WOOTANSo the way that the FDA is addressing this and the way that congress intended is to address restaurant-type foods. So it's not going to be everything in the convenience stores. Packaged foods are already labeled. It's going to be those foods that are like at a restaurant. Many convenience stores have a little donut shop inside, a deli that makes sandwiches, hotdogs and other prepared foods. And more and more people are going to gas up their car and go into the convenience store just like a fast food restaurant.
WOOTANSo from the business standpoint, the convenience stores are arguing to consumers and advertising saying that they're restaurants. Come here and have lunch instead of going to a restaurant. But when they're in Washington, D.C. they're trying to pretend as if that's not their business model.
REHMSara, do you want to comment?
BLEICHAnd just one other point of clarification with respect to regulations. It applies to things that are constantly on the menu. It does not apply to things that might be a daily special. So that burden is not there for restaurants.
DEFIFEThat's accurate, and also if there is no menu or menu board, there's nothing to label. And so if somebody's just coming in to pick up the hotdog from the roller and there is nothing to label, then there's no menu to put menu labeling up.
REHMSo how is this...
WOOTANThe foods on display do have to be labeled. So if a food is on display for the customers to choose, like you know, when you go into Starbucks the drinks are on the menu board but the pastries are in a case. Foods that are on display in a case like that will have to be labeled, so the hotdogs on a roller, soda dispensers will have to be labeled so that people can make informed choices for those prepared foods.
REHMMargo Wootan of the Center for Science in the Public Interest. Short break here and when we come back, more of your calls, your comments, your email. I look forward to hearing from you.
REHMAnd welcome back as we talk about new rules that the FDA has imposed. One question, when do businesses have to implement the new information rules, Margot?
WOOTANSo for restaurants, grocery stores, convenience stores, movie theaters, that'll go into effect in a year so December 1, 2015. And for vending machines, it'll go into effect in two years in December 2016.
REHMAll right. Let's take another call. To Therese in Jacksonville, Florida, hi there, you're on the air.
THERESEHi. I just wanted to say something slightly funny. In the South, fried chicken is popular and it smells up the entire grocery stores. And I've taken to looking for grocery stores that do not fry chicken, like Whole Foods, at this point because it's just something you not want -- if it's a favorite of yours, you just really have to stay away from it. That's all I had to say.
REHMOkay, thanks for calling.
WOOTANYou know, more and more families are choosing to pick up takeout at the grocery store because that way, you can get the bread, get the milk, plus you can get the fried chicken, a couple of sides, a rotisserie chicken, some sandwiches, even pizza and take it home.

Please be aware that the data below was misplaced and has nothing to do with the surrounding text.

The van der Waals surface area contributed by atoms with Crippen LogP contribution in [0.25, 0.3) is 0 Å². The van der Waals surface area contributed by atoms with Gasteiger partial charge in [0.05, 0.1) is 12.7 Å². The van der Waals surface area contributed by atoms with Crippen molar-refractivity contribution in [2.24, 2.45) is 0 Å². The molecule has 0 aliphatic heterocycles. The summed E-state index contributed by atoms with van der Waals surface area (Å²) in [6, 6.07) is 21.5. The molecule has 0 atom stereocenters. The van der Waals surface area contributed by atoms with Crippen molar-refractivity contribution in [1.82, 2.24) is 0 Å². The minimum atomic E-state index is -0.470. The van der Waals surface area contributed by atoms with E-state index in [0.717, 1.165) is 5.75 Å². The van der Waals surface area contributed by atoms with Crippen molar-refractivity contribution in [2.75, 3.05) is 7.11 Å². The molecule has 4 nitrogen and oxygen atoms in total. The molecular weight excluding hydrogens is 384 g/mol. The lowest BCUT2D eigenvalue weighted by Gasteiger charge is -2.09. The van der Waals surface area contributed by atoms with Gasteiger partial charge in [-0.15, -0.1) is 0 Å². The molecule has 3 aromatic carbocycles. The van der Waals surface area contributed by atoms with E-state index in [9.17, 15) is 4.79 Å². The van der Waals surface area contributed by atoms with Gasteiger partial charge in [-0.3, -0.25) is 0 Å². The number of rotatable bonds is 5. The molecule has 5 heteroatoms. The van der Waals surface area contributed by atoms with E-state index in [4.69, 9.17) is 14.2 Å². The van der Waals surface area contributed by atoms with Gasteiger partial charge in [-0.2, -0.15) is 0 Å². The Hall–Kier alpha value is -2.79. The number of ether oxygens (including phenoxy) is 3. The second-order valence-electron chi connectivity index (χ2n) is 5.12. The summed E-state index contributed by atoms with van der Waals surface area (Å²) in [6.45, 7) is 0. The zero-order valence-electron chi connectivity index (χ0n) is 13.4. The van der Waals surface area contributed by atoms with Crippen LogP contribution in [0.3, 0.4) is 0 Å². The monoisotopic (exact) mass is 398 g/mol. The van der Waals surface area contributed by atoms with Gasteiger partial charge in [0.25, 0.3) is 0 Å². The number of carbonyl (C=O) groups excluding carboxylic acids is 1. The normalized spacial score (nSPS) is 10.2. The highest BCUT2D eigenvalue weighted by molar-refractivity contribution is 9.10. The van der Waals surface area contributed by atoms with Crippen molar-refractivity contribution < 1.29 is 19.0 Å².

BLEICHSo people are using supermarkets and convenience stores like a restaurant these days and so they need to provide calorie information.
REHMAll right. To Kareem in Alexandria, Virginia. Hi there.
KAREEMGood morning. And thank you guys for taking my call.
KAREEMI just wanted to piggyback on a couple of the comments from earlier. So I'm a former math teacher and run a small curriculum company called Mathalicious and we write lessons around real world topics. And one of the lessons explores exactly this question of how long it would take to burn off different food items from fast food restaurants. So a Big Mac extra value meal has about 1400 calories, which, for a lot of people, doesn't mean anything because it's totally decontextualized.
KAREEMBut to put it in perspective, it would take Lebron James almost two full NBA games to burn off a Big Mac extra value meal. And as part of that lesson, and this is -- I have a question for your panel. As part of that lesson, students are given multiple versions of a McDonald's menu. One with no calorie information, one with calorie information and one with exercise information. In the first two, there's really no change in behavior, but the third, as one of your guests mentioned, people don't not buy an item. They just switch to a healthier item.
KAREEMSo I guess my question for your panel is to -- maybe Lyle can answer this, even though I know his focus is on convenience stores, is if McDonald's did write, did include information, might it actually do better? I would expect that the profit margin on a yogurt parfait is higher than something that's on the dollar menu. I mean, so...
REHMSarah, you want to respond.
BLEICHSo I'm very happy to hear about your Mathalicious program. Sounds like an exciting thing for students. And what I would say is that, you know, if McDonald's were to incorporate some sort of equivalent, like the miles of walking or the minutes of running on their menu, your question is, you know, would it expand sales? The answer to that, we don't know right now. What I think it might do is it might expand the consumer base.
BLEICHSo, for example, moms are a very powerful purchasing group. They spend about $2 trillion a year. And so a lot of them will take their children to a place like McDonald's to buy them food, but may not buy things for themselves. If they knew more about what was on the menu in terms of transparency around calories, they might then choose more options that they consider to be healthy for them.
BLEICHAnd so it could, in fact, help fast food restaurants expand their consumer base beyond the current key targets.
KAREEMYou know, there's a lot of hypothesis going on here. I would think that if a fast food restaurant thought that they could expand their consumer base by adding something to their menu, they would do that and they wouldn't need a regulation or a rule to tell them to do that. They would do it because it's good business.